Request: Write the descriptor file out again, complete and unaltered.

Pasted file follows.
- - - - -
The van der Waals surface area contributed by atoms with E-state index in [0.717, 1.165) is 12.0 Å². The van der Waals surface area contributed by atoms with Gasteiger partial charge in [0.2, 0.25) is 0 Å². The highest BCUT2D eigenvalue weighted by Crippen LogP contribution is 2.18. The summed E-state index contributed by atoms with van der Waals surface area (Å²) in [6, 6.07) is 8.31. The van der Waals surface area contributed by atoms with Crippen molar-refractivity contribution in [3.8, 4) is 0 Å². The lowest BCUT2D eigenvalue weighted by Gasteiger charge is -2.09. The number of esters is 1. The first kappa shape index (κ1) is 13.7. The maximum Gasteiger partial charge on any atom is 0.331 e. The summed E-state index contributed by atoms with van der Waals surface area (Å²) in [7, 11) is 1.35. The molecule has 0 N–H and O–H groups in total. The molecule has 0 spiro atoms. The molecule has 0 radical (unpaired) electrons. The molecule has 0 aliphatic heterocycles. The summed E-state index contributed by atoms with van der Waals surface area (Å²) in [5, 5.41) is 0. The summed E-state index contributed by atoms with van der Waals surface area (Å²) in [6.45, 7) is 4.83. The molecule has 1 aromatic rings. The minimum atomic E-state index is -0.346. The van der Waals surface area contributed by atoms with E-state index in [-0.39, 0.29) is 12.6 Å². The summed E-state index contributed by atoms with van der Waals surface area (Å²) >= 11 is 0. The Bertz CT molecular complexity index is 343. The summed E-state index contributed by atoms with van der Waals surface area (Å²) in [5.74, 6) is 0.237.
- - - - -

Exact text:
The van der Waals surface area contributed by atoms with E-state index in [0.717, 1.165) is 12.0 Å². The van der Waals surface area contributed by atoms with Gasteiger partial charge in [0.2, 0.25) is 0 Å². The highest BCUT2D eigenvalue weighted by Crippen LogP contribution is 2.18. The summed E-state index contributed by atoms with van der Waals surface area (Å²) in [6, 6.07) is 8.31. The van der Waals surface area contributed by atoms with Crippen molar-refractivity contribution in [3.8, 4) is 0 Å². The lowest BCUT2D eigenvalue weighted by Gasteiger charge is -2.09. The number of esters is 1. The first kappa shape index (κ1) is 13.7. The maximum Gasteiger partial charge on any atom is 0.331 e. The summed E-state index contributed by atoms with van der Waals surface area (Å²) in [7, 11) is 1.35. The molecule has 0 N–H and O–H groups in total. The molecule has 0 spiro atoms. The molecule has 0 radical (unpaired) electrons. The molecule has 0 aliphatic heterocycles. The summed E-state index contributed by atoms with van der Waals surface area (Å²) in [5, 5.41) is 0. The summed E-state index contributed by atoms with van der Waals surface area (Å²) in [6.45, 7) is 4.83. The molecule has 1 aromatic rings. The minimum atomic E-state index is -0.346. The van der Waals surface area contributed by atoms with E-state index in [-0.39, 0.29) is 12.6 Å². The summed E-state index contributed by atoms with van der Waals surface area (Å²) >= 11 is 0. The Bertz CT molecular complexity index is 343. The summed E-state index contributed by atoms with van der Waals surface area (Å²) in [5.74, 6) is 0.237.